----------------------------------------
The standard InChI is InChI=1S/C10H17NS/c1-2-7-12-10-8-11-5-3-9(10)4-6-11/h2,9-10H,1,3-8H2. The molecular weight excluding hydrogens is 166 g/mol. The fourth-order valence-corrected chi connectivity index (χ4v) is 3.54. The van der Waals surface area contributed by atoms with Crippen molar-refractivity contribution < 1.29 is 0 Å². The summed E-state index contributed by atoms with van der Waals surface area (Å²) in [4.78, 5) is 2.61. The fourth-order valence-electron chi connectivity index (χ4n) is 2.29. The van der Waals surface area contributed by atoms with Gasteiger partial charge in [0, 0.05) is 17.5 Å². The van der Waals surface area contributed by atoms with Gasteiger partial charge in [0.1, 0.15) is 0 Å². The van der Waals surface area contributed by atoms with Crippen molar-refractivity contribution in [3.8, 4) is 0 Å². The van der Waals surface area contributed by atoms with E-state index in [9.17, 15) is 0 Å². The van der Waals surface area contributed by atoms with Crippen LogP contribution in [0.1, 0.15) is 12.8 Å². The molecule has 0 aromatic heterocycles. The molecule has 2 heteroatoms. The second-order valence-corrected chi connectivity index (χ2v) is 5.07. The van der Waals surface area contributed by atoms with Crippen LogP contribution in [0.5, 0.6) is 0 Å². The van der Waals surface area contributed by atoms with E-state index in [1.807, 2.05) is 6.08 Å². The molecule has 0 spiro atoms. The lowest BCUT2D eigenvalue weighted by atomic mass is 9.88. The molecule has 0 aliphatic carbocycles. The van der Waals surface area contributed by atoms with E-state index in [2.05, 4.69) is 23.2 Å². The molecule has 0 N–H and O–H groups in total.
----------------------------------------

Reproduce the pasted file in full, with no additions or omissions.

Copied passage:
The standard InChI is InChI=1S/C10H17NS/c1-2-7-12-10-8-11-5-3-9(10)4-6-11/h2,9-10H,1,3-8H2. The molecular weight excluding hydrogens is 166 g/mol. The fourth-order valence-corrected chi connectivity index (χ4v) is 3.54. The van der Waals surface area contributed by atoms with Crippen molar-refractivity contribution < 1.29 is 0 Å². The summed E-state index contributed by atoms with van der Waals surface area (Å²) in [4.78, 5) is 2.61. The fourth-order valence-electron chi connectivity index (χ4n) is 2.29. The van der Waals surface area contributed by atoms with Gasteiger partial charge in [0, 0.05) is 17.5 Å². The van der Waals surface area contributed by atoms with Gasteiger partial charge in [0.1, 0.15) is 0 Å². The van der Waals surface area contributed by atoms with Crippen molar-refractivity contribution in [3.8, 4) is 0 Å². The van der Waals surface area contributed by atoms with E-state index in [9.17, 15) is 0 Å². The van der Waals surface area contributed by atoms with Crippen LogP contribution in [0.1, 0.15) is 12.8 Å². The molecule has 0 aromatic heterocycles. The molecule has 2 heteroatoms. The second-order valence-corrected chi connectivity index (χ2v) is 5.07. The van der Waals surface area contributed by atoms with Crippen LogP contribution in [0.5, 0.6) is 0 Å². The van der Waals surface area contributed by atoms with E-state index in [1.807, 2.05) is 6.08 Å². The molecule has 0 spiro atoms. The lowest BCUT2D eigenvalue weighted by atomic mass is 9.88. The molecule has 0 aliphatic carbocycles. The van der Waals surface area contributed by atoms with E-state index in [2.05, 4.69) is 23.2 Å². The molecule has 0 N–H and O–H groups in total.